be worried about sounding too much
like Coltrane when he played. Wyn-
ton assured him "you have nothing
to worry about." Well, Pine is no
Coltrane either, but his handling of
the difficult chord changes in "Giant
Steps" would have certainly im-
pressed the the master tenor sax
The only piece that doesn't work
on the album is "I'm an Old
Cowhand From the Rio Grand."
Even the somewhat humorous
treatment given to it by the excellent
performers here cannot save the tune
from its trite melody and uninterest-
ing chord changes. But uninteresting
moments are rare in this recording.
Mr. Pine and company have collabo-
rated to produce 70 minutes of spir-
ited and soulful jazz.
-Phillip Washington

Max Q
Atlantic Records
We've all seen some terrible side
projects. Musicians with over-in-
flated egos in overrated bands have a
tendencyhto say that they want to
express themselves outside the con-
straints of their (usually extremily
popular) band. And some of there-
sults leave a person wondering .tow
this objective was accomplished,,let
alone even attempted (witness Mike
and the Mechanics). Luckily, that's
not the case with Max Q, the brain-
child of INXS's Michael Hutchence
and fellow Australian Ollie Olsen.
Although the record has been suffer-
ing from a promotional stalemate at
Atlantic Records and consequently
has been left standing at the gate,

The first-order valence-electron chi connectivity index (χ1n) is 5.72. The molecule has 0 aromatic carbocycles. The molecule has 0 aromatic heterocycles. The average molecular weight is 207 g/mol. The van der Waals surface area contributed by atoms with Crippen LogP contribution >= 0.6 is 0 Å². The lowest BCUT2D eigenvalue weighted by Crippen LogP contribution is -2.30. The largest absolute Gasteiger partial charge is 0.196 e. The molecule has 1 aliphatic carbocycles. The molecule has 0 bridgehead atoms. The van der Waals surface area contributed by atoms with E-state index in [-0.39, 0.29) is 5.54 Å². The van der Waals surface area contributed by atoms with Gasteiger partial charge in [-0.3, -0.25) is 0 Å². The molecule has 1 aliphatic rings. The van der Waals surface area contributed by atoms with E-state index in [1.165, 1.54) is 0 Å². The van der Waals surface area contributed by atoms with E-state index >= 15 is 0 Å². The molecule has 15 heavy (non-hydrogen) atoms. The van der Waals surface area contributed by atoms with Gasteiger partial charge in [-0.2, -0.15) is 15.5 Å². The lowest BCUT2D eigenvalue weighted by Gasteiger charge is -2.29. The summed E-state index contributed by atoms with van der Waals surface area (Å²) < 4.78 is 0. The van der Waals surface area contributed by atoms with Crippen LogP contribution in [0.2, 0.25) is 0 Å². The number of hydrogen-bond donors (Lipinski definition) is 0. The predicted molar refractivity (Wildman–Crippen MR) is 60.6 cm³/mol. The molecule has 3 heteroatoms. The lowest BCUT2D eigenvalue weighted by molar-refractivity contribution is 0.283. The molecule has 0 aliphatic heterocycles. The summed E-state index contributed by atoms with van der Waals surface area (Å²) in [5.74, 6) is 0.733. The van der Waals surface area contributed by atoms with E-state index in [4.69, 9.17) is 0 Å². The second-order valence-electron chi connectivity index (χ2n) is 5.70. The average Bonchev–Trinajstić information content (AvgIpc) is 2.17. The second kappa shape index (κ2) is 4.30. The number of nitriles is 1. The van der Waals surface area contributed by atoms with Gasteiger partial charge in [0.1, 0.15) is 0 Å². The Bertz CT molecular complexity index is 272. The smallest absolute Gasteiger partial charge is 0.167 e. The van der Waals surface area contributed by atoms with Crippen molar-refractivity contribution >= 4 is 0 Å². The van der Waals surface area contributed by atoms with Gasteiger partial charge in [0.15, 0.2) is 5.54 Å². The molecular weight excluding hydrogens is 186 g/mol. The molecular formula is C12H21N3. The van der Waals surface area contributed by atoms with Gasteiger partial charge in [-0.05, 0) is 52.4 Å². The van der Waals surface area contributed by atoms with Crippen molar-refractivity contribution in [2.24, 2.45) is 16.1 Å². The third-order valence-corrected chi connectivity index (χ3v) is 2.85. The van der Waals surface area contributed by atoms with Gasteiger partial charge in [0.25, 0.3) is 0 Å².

this is by no means a reflection of
its quality. .
Max Q is a radical departure from
INXS, but it still has much of the
smart pop sense that Hutchence is
known for. However, as noted ,in
Musician, Ollie Olsen is responsi-
ble for the bulk of the work. Virtu-
ally unknown in the U.S., Olsen is
very active in the Australian music
scene, both as a producer and a mu-
Largely influenced by acid hiouse
and a lot of what falls under the un-
brella term "world beat," the nusic
will surprise most INXS fans. rxQm
the overpoweringly funky "Ghost of
the Year" to the industrial heavy
metal of "Zero-2-0," this is Qqt at
all the catchy-but-safe INXS style,
which is just as well; this is. ex-
tremely much more ambitious, and
challenging music. Likewise,
Hutchence's lyrics take on a more
sophisticated and political tone.
"Way of the World" deals with:the
age-old class struggle between.:ex-
ploiter and exploitee: "You -were
born into this world/ looking down
the barrel of a gun/ and those:who
hold the gun/ want you to work fast
and die young." However, MaxQ